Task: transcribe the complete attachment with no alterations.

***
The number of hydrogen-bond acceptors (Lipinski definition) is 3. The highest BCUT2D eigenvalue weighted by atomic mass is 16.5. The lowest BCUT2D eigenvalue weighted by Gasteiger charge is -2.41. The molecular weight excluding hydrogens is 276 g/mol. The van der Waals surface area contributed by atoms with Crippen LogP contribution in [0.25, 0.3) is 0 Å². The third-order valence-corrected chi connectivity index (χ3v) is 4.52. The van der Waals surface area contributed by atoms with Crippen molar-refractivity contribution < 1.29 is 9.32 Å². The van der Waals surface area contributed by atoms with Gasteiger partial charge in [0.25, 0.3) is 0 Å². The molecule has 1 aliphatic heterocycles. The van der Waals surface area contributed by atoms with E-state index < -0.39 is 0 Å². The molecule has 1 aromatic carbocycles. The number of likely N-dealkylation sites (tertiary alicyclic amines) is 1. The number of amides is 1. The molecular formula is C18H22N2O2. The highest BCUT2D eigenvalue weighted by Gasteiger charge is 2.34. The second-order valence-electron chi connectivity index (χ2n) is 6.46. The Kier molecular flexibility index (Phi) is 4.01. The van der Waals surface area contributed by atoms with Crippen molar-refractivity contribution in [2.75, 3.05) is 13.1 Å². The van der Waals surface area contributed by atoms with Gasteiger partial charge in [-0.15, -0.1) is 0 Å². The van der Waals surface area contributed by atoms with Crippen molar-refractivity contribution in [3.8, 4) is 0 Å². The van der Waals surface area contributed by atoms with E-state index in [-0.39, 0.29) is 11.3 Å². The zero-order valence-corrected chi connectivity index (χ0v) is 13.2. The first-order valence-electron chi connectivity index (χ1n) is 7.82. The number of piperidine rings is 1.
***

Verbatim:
The number of hydrogen-bond acceptors (Lipinski definition) is 3. The highest BCUT2D eigenvalue weighted by atomic mass is 16.5. The lowest BCUT2D eigenvalue weighted by Gasteiger charge is -2.41. The molecular weight excluding hydrogens is 276 g/mol. The van der Waals surface area contributed by atoms with Crippen LogP contribution in [0.25, 0.3) is 0 Å². The third-order valence-corrected chi connectivity index (χ3v) is 4.52. The van der Waals surface area contributed by atoms with Crippen molar-refractivity contribution < 1.29 is 9.32 Å². The van der Waals surface area contributed by atoms with Gasteiger partial charge in [0.25, 0.3) is 0 Å². The molecule has 1 aliphatic heterocycles. The van der Waals surface area contributed by atoms with E-state index < -0.39 is 0 Å². The molecule has 1 aromatic carbocycles. The number of likely N-dealkylation sites (tertiary alicyclic amines) is 1. The number of amides is 1. The molecular formula is C18H22N2O2. The highest BCUT2D eigenvalue weighted by Gasteiger charge is 2.34. The second-order valence-electron chi connectivity index (χ2n) is 6.46. The Kier molecular flexibility index (Phi) is 4.01. The van der Waals surface area contributed by atoms with Crippen molar-refractivity contribution in [2.75, 3.05) is 13.1 Å². The van der Waals surface area contributed by atoms with Gasteiger partial charge in [-0.15, -0.1) is 0 Å². The van der Waals surface area contributed by atoms with Crippen molar-refractivity contribution in [3.8, 4) is 0 Å². The van der Waals surface area contributed by atoms with E-state index in [-0.39, 0.29) is 11.3 Å². The zero-order valence-corrected chi connectivity index (χ0v) is 13.2. The first-order valence-electron chi connectivity index (χ1n) is 7.82. The number of piperidine rings is 1.